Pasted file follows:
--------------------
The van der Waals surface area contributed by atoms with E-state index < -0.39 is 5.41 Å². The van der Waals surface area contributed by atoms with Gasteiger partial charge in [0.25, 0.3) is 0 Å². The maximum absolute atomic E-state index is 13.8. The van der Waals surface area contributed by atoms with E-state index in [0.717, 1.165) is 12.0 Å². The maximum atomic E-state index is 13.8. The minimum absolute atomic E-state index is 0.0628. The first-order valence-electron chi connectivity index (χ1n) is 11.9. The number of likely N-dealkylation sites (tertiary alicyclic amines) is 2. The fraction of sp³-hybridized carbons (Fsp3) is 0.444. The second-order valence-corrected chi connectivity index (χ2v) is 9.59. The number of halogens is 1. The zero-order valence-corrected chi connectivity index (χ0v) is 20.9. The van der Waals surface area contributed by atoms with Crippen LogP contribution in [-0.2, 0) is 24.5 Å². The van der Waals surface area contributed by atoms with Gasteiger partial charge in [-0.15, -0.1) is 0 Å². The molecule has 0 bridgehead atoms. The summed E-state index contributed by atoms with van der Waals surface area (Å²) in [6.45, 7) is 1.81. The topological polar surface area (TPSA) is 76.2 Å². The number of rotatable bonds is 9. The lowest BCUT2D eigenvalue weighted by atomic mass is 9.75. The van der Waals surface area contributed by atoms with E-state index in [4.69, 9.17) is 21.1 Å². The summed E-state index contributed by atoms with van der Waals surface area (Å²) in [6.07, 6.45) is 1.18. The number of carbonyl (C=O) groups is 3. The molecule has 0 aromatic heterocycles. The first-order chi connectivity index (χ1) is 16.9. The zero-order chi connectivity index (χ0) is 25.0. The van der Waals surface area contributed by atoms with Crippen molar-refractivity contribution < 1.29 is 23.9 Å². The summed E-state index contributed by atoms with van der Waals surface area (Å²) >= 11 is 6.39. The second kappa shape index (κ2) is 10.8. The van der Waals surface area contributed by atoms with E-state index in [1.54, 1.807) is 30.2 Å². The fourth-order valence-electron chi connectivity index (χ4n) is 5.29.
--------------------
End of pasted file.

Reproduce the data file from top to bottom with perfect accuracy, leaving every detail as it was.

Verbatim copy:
The van der Waals surface area contributed by atoms with E-state index < -0.39 is 5.41 Å². The van der Waals surface area contributed by atoms with Gasteiger partial charge in [0.25, 0.3) is 0 Å². The maximum absolute atomic E-state index is 13.8. The van der Waals surface area contributed by atoms with E-state index in [0.717, 1.165) is 12.0 Å². The maximum atomic E-state index is 13.8. The minimum absolute atomic E-state index is 0.0628. The first-order valence-electron chi connectivity index (χ1n) is 11.9. The number of likely N-dealkylation sites (tertiary alicyclic amines) is 2. The fraction of sp³-hybridized carbons (Fsp3) is 0.444. The second-order valence-corrected chi connectivity index (χ2v) is 9.59. The number of halogens is 1. The zero-order valence-corrected chi connectivity index (χ0v) is 20.9. The van der Waals surface area contributed by atoms with Crippen LogP contribution in [-0.2, 0) is 24.5 Å². The van der Waals surface area contributed by atoms with Gasteiger partial charge in [-0.15, -0.1) is 0 Å². The molecule has 0 bridgehead atoms. The summed E-state index contributed by atoms with van der Waals surface area (Å²) in [6.45, 7) is 1.81. The topological polar surface area (TPSA) is 76.2 Å². The number of rotatable bonds is 9. The lowest BCUT2D eigenvalue weighted by atomic mass is 9.75. The van der Waals surface area contributed by atoms with E-state index in [4.69, 9.17) is 21.1 Å². The summed E-state index contributed by atoms with van der Waals surface area (Å²) in [6.07, 6.45) is 1.18. The number of carbonyl (C=O) groups is 3. The molecule has 0 aromatic heterocycles. The first-order chi connectivity index (χ1) is 16.9. The zero-order chi connectivity index (χ0) is 25.0. The van der Waals surface area contributed by atoms with Crippen molar-refractivity contribution < 1.29 is 23.9 Å². The summed E-state index contributed by atoms with van der Waals surface area (Å²) >= 11 is 6.39. The second kappa shape index (κ2) is 10.8. The van der Waals surface area contributed by atoms with E-state index in [1.54, 1.807) is 30.2 Å². The fourth-order valence-electron chi connectivity index (χ4n) is 5.29.